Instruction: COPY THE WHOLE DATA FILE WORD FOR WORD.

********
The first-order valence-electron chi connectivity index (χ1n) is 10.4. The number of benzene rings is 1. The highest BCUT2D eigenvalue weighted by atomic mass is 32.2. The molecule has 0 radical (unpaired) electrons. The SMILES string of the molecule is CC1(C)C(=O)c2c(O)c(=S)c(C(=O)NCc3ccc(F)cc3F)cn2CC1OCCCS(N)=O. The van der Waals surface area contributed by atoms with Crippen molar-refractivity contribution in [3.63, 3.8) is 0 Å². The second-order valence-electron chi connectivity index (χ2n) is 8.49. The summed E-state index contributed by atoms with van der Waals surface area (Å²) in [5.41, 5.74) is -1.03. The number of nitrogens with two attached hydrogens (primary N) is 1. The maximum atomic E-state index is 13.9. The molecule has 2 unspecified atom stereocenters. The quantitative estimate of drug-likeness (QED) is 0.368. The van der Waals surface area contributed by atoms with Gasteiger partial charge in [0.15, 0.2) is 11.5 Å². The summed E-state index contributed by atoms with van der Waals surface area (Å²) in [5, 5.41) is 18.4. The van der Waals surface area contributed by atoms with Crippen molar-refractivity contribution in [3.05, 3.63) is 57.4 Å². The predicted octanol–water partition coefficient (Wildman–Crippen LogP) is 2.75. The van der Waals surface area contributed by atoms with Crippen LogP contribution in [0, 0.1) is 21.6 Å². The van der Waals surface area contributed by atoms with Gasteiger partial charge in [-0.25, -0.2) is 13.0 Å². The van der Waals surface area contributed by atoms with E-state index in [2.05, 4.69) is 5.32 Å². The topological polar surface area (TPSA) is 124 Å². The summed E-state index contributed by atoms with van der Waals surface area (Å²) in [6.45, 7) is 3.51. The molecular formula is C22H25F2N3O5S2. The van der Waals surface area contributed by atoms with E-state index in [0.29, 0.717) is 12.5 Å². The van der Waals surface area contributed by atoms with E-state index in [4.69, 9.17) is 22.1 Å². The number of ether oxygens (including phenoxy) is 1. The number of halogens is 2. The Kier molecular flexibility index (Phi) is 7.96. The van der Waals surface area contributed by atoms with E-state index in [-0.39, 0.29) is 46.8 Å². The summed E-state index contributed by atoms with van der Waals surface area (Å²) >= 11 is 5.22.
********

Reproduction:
The first-order valence-electron chi connectivity index (χ1n) is 10.4. The number of benzene rings is 1. The highest BCUT2D eigenvalue weighted by atomic mass is 32.2. The molecule has 0 radical (unpaired) electrons. The SMILES string of the molecule is CC1(C)C(=O)c2c(O)c(=S)c(C(=O)NCc3ccc(F)cc3F)cn2CC1OCCCS(N)=O. The van der Waals surface area contributed by atoms with Crippen molar-refractivity contribution in [3.63, 3.8) is 0 Å². The second-order valence-electron chi connectivity index (χ2n) is 8.49. The summed E-state index contributed by atoms with van der Waals surface area (Å²) in [5.41, 5.74) is -1.03. The number of nitrogens with two attached hydrogens (primary N) is 1. The maximum atomic E-state index is 13.9. The molecule has 2 unspecified atom stereocenters. The quantitative estimate of drug-likeness (QED) is 0.368. The van der Waals surface area contributed by atoms with Gasteiger partial charge in [0.15, 0.2) is 11.5 Å². The summed E-state index contributed by atoms with van der Waals surface area (Å²) in [5, 5.41) is 18.4. The van der Waals surface area contributed by atoms with Crippen molar-refractivity contribution in [3.05, 3.63) is 57.4 Å². The predicted octanol–water partition coefficient (Wildman–Crippen LogP) is 2.75. The van der Waals surface area contributed by atoms with Crippen LogP contribution in [0, 0.1) is 21.6 Å². The van der Waals surface area contributed by atoms with Gasteiger partial charge in [-0.25, -0.2) is 13.0 Å². The van der Waals surface area contributed by atoms with E-state index in [2.05, 4.69) is 5.32 Å². The topological polar surface area (TPSA) is 124 Å². The summed E-state index contributed by atoms with van der Waals surface area (Å²) in [6.45, 7) is 3.51. The molecular formula is C22H25F2N3O5S2. The van der Waals surface area contributed by atoms with E-state index in [0.29, 0.717) is 12.5 Å². The van der Waals surface area contributed by atoms with E-state index in [4.69, 9.17) is 22.1 Å². The number of ether oxygens (including phenoxy) is 1. The number of halogens is 2. The Kier molecular flexibility index (Phi) is 7.96. The van der Waals surface area contributed by atoms with E-state index in [-0.39, 0.29) is 46.8 Å². The summed E-state index contributed by atoms with van der Waals surface area (Å²) >= 11 is 5.22.